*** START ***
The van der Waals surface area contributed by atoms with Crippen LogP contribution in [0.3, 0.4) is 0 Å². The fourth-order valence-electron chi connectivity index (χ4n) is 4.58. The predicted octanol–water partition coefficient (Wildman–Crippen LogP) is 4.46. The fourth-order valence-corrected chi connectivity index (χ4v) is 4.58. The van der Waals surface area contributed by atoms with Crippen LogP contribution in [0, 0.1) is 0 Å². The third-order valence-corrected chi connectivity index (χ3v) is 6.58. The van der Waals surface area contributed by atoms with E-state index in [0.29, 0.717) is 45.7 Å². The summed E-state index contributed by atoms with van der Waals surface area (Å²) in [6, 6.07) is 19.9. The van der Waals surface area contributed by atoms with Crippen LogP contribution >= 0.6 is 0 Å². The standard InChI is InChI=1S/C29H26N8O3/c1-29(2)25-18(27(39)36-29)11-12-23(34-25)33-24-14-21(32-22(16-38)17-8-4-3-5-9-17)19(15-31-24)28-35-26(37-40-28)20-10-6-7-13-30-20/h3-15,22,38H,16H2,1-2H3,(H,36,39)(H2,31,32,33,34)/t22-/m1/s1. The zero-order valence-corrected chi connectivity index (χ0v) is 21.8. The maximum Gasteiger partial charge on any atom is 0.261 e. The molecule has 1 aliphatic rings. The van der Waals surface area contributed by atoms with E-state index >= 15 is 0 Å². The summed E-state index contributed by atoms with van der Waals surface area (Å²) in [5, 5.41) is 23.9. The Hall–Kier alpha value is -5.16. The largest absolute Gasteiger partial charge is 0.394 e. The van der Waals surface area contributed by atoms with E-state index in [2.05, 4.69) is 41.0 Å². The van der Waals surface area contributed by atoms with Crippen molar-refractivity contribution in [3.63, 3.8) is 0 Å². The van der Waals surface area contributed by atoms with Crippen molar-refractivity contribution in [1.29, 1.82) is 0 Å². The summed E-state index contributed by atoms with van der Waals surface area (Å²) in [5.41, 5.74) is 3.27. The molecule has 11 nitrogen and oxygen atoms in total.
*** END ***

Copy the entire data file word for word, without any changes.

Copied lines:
The van der Waals surface area contributed by atoms with Crippen LogP contribution in [0.3, 0.4) is 0 Å². The fourth-order valence-electron chi connectivity index (χ4n) is 4.58. The predicted octanol–water partition coefficient (Wildman–Crippen LogP) is 4.46. The fourth-order valence-corrected chi connectivity index (χ4v) is 4.58. The van der Waals surface area contributed by atoms with Crippen LogP contribution in [0, 0.1) is 0 Å². The third-order valence-corrected chi connectivity index (χ3v) is 6.58. The van der Waals surface area contributed by atoms with E-state index in [0.29, 0.717) is 45.7 Å². The summed E-state index contributed by atoms with van der Waals surface area (Å²) in [6, 6.07) is 19.9. The van der Waals surface area contributed by atoms with Crippen LogP contribution >= 0.6 is 0 Å². The standard InChI is InChI=1S/C29H26N8O3/c1-29(2)25-18(27(39)36-29)11-12-23(34-25)33-24-14-21(32-22(16-38)17-8-4-3-5-9-17)19(15-31-24)28-35-26(37-40-28)20-10-6-7-13-30-20/h3-15,22,38H,16H2,1-2H3,(H,36,39)(H2,31,32,33,34)/t22-/m1/s1. The zero-order valence-corrected chi connectivity index (χ0v) is 21.8. The maximum Gasteiger partial charge on any atom is 0.261 e. The molecule has 1 aliphatic rings. The van der Waals surface area contributed by atoms with E-state index >= 15 is 0 Å². The summed E-state index contributed by atoms with van der Waals surface area (Å²) in [5, 5.41) is 23.9. The Hall–Kier alpha value is -5.16. The largest absolute Gasteiger partial charge is 0.394 e. The van der Waals surface area contributed by atoms with E-state index in [2.05, 4.69) is 41.0 Å². The van der Waals surface area contributed by atoms with Crippen molar-refractivity contribution in [3.63, 3.8) is 0 Å². The van der Waals surface area contributed by atoms with Crippen molar-refractivity contribution in [1.29, 1.82) is 0 Å². The summed E-state index contributed by atoms with van der Waals surface area (Å²) in [5.41, 5.74) is 3.27. The molecule has 11 nitrogen and oxygen atoms in total.